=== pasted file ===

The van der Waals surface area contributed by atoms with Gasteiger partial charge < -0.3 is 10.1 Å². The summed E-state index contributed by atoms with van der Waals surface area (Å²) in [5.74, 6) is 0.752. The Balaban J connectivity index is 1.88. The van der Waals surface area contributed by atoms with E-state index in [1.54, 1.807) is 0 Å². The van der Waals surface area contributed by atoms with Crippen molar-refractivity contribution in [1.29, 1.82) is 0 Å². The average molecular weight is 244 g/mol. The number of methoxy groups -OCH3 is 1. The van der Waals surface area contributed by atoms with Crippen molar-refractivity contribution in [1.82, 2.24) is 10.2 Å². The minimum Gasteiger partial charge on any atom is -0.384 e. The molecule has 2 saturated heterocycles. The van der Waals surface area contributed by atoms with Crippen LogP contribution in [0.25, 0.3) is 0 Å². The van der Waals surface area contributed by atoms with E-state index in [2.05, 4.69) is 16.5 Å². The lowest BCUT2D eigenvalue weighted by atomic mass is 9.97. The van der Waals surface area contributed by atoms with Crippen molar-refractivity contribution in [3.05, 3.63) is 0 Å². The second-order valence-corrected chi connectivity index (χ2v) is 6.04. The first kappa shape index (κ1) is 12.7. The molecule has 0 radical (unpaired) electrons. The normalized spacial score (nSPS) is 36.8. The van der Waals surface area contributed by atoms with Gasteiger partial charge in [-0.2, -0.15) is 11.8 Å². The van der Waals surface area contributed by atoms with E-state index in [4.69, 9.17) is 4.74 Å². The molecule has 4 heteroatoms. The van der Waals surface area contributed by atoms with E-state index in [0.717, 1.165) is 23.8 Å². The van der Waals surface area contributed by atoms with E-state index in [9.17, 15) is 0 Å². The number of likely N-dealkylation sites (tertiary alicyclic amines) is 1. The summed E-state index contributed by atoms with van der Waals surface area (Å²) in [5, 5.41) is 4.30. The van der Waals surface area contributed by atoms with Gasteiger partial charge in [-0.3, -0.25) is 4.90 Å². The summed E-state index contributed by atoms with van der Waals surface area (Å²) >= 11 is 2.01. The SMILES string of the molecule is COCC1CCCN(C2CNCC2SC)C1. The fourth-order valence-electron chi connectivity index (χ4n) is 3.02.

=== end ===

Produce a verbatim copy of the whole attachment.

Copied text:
The van der Waals surface area contributed by atoms with Gasteiger partial charge < -0.3 is 10.1 Å². The summed E-state index contributed by atoms with van der Waals surface area (Å²) in [5.74, 6) is 0.752. The Balaban J connectivity index is 1.88. The van der Waals surface area contributed by atoms with E-state index in [1.54, 1.807) is 0 Å². The van der Waals surface area contributed by atoms with Crippen molar-refractivity contribution in [1.29, 1.82) is 0 Å². The average molecular weight is 244 g/mol. The number of methoxy groups -OCH3 is 1. The van der Waals surface area contributed by atoms with Crippen molar-refractivity contribution in [1.82, 2.24) is 10.2 Å². The minimum Gasteiger partial charge on any atom is -0.384 e. The molecule has 2 saturated heterocycles. The van der Waals surface area contributed by atoms with Crippen LogP contribution in [0.25, 0.3) is 0 Å². The van der Waals surface area contributed by atoms with E-state index in [2.05, 4.69) is 16.5 Å². The lowest BCUT2D eigenvalue weighted by atomic mass is 9.97. The van der Waals surface area contributed by atoms with Crippen molar-refractivity contribution in [3.05, 3.63) is 0 Å². The second-order valence-corrected chi connectivity index (χ2v) is 6.04. The first kappa shape index (κ1) is 12.7. The molecule has 0 radical (unpaired) electrons. The normalized spacial score (nSPS) is 36.8. The van der Waals surface area contributed by atoms with Gasteiger partial charge in [-0.2, -0.15) is 11.8 Å². The van der Waals surface area contributed by atoms with E-state index in [4.69, 9.17) is 4.74 Å². The molecule has 4 heteroatoms. The van der Waals surface area contributed by atoms with E-state index in [0.717, 1.165) is 23.8 Å². The van der Waals surface area contributed by atoms with E-state index in [9.17, 15) is 0 Å². The number of likely N-dealkylation sites (tertiary alicyclic amines) is 1. The summed E-state index contributed by atoms with van der Waals surface area (Å²) in [5, 5.41) is 4.30. The van der Waals surface area contributed by atoms with Gasteiger partial charge in [-0.3, -0.25) is 4.90 Å². The summed E-state index contributed by atoms with van der Waals surface area (Å²) >= 11 is 2.01. The SMILES string of the molecule is COCC1CCCN(C2CNCC2SC)C1. The fourth-order valence-electron chi connectivity index (χ4n) is 3.02.